Today, about 500 million people live on or close to volcanoes, and while these geological wonders can be a hot spot for tourists, they can pose many hazards to surrounding communities when they erupt.
There are many scientific terms related to volcanic eruptions, and understanding them can help to explain the full spectrum of threats that arise from these fiery features.
A volcano can be a mountain that extends down to a pool of magma between the crust and mantle. It's basically a hole in the Earth from which magma emerges to release pressure inside the Earth.
Here are some common volcanic words and phrases to learn.
In this photo released by U.S. Geological Survey, a plume of ash rises from the Puu Oo vent on Hawaii's Kilaueaa Volcano. (U.S. Geological Survey via AP)
Volcanic ash is composed of fine particles of fragmented volcanic rock, which are able to irritate lungs, eyes and airways.
People should avoid unnecessary exposure to ash and wear protective clothing, masks and goggles to ensure that ash contact with the body is at a minimum.
The ash is formed during explosive volcanic eruptions when dissolved gases in magma expand and escape into the atmosphere.
A fissure in a road in the Leilani Estates subdivision. (Scott Wiggers/Apau Hawaii Tours via AP)
A volcanic fissure, also known as a fissure vent, is a linear vent through which lava erupts, typically without explosive activity.
The Anak Krakatau (Child of Krakatau) volcano sends up powerful clouds of hot gasses, rocks, and lava as a fishing boat is moored offshore. (AP Photo/Ed Wray)
Hot spots are places within the Earth's crust where rocks melt to generate magma.
The Hawaiian hot spot has been active for at least 70 million years, producing a volcanic chain that extends 3,750 miles across the northwestern Pacific Ocean.
Hot spots also develop beneath continents, for example the Yellowstone hot spot, which has been active for at least 15 million years.
The U.S. Geological Survey shows shows a layer of red ash on top of an active lava flow with surface breakouts in Kilauea Volcano in Hawaii Volcanoes National Park on Hawaii's Big Island. (U.S. Gelological Survey via AP)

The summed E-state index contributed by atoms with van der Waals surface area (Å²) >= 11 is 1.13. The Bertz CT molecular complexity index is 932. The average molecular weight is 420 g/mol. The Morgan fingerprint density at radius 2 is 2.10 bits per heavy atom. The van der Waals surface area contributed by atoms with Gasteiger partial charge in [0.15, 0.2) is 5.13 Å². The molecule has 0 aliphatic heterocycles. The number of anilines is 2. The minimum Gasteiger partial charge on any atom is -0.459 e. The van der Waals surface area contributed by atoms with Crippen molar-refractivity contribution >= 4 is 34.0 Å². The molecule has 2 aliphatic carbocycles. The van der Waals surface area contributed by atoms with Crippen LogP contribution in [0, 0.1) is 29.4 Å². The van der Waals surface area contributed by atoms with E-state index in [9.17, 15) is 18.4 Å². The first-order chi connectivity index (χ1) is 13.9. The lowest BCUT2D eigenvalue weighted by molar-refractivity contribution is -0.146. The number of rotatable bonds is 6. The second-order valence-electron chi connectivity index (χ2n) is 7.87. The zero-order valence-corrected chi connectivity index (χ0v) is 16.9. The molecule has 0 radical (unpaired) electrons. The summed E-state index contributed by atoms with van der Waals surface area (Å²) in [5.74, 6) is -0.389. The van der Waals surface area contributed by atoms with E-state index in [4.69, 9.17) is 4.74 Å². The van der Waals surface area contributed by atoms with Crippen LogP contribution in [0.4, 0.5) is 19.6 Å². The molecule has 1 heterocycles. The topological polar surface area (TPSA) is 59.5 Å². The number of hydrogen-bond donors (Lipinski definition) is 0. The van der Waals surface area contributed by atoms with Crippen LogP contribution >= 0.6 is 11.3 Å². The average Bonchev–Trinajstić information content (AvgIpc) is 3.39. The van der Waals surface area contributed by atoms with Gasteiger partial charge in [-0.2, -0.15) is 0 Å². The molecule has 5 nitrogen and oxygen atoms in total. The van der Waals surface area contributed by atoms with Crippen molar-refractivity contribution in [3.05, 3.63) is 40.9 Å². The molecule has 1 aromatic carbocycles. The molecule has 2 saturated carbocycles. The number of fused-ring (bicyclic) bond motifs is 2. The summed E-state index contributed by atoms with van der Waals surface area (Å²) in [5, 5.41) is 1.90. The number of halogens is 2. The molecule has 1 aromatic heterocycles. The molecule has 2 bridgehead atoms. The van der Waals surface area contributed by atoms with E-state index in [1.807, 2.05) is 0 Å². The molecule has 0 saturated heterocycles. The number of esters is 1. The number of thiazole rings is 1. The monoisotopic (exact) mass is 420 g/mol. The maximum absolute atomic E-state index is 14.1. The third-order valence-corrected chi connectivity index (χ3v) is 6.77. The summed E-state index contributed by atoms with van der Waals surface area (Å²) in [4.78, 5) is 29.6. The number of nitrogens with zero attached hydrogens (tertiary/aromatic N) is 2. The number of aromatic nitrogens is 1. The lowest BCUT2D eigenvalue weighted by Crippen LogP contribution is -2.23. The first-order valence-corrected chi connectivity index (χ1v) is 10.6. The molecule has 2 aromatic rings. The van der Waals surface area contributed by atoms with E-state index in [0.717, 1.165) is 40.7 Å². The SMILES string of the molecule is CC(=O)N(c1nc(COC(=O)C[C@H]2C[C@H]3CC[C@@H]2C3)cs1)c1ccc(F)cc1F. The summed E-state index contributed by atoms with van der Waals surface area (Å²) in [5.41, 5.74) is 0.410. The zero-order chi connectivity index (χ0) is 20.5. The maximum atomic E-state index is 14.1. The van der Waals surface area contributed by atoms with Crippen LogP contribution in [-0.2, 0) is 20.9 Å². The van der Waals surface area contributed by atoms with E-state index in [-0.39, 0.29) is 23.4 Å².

Magma is composed of molten rock and is stored in the Earth's crust. Once the magma reaches the Earth's surface, it is called lava.
Mayon volcano spews molten lava during its sporadic eruption. (AP Photo/Bullit Marquez)
Lava is hot liquid rock that can blast violently out of a volcano.
Lava is magma that reaches the surface of our planet through a volcano vent. It is made up of crystals, volcanic glass and bubbles.
Lava flows on the Pu'u O'o crater on Kilauea Volcano in Hawaii. (AP Photo/Tim Wright)
A rift zone is a linear series of cracks or rifts typically forming into two or three well-defined regions.
Essentially, it is an area where the volcano is splitting apart. The rock is weak and cracked, making it easier for magma to reach the surface.
Rift zones are a feature of some volcanoes, especially shield volcanoes.
Diamond Head crater and Waikiki high rises are barely visible due to high levels of volcanic fog shrouding Oahu. (AP Photo/Marco Garcia)
Volcanic smog is a form of air pollution that results when sulfur dioxide and other gases and particles emitted by an erupting volcano react with oxygen and moisture in the presence of sunlight.
Vog, similar to ash, can also be detrimental to people's health.
Sulfur dioxide irritates the skin as well as the eyes, nose, throat and lungs. The symptoms can include pain when taking a deep breath, coughing, throat irritation and breathing difficulties.
A lava flow moves across Makamae Street in the Leilani Estates subdivision near Pahoa on the island of Hawaii. (U.S. Geological Survey via AP)
A volcanic vent is a spot in the Earth’s crust where gases, molten rock, lava and rocks erupt. Volcanic vents can be at the top large volcanoes or they can be openings in the Earth’s crust.
Volcanic bombs. (Hans/pixabay)
Volcanic bombs are masses of molten rock formed when large fragments of lava are ejected from a volcano.
These bombs are shaped while flying through the air and usually take aerodynamic forms. While in the air, after ejection, they cool into solid or semi-solid rock before hitting the ground.